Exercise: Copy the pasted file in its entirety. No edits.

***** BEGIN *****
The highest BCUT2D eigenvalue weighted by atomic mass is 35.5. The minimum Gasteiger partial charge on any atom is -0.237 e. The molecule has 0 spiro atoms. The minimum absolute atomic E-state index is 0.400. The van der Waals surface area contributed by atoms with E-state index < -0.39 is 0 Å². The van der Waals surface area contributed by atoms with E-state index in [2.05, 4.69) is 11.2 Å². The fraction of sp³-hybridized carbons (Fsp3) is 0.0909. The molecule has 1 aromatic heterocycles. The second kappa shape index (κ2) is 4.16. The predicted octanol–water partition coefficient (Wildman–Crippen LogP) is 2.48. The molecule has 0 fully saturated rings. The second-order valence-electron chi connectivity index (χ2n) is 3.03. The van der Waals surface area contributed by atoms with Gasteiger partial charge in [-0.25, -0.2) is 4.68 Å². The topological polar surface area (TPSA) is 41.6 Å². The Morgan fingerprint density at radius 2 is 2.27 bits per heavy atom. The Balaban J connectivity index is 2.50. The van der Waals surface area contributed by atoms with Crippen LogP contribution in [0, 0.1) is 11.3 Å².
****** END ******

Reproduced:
The highest BCUT2D eigenvalue weighted by atomic mass is 35.5. The minimum Gasteiger partial charge on any atom is -0.237 e. The molecule has 0 spiro atoms. The minimum absolute atomic E-state index is 0.400. The van der Waals surface area contributed by atoms with E-state index < -0.39 is 0 Å². The van der Waals surface area contributed by atoms with E-state index in [2.05, 4.69) is 11.2 Å². The fraction of sp³-hybridized carbons (Fsp3) is 0.0909. The molecule has 1 aromatic heterocycles. The second kappa shape index (κ2) is 4.16. The predicted octanol–water partition coefficient (Wildman–Crippen LogP) is 2.48. The molecule has 0 fully saturated rings. The second-order valence-electron chi connectivity index (χ2n) is 3.03. The van der Waals surface area contributed by atoms with Gasteiger partial charge in [-0.25, -0.2) is 4.68 Å². The topological polar surface area (TPSA) is 41.6 Å². The Morgan fingerprint density at radius 2 is 2.27 bits per heavy atom. The Balaban J connectivity index is 2.50. The van der Waals surface area contributed by atoms with Crippen LogP contribution in [0, 0.1) is 11.3 Å².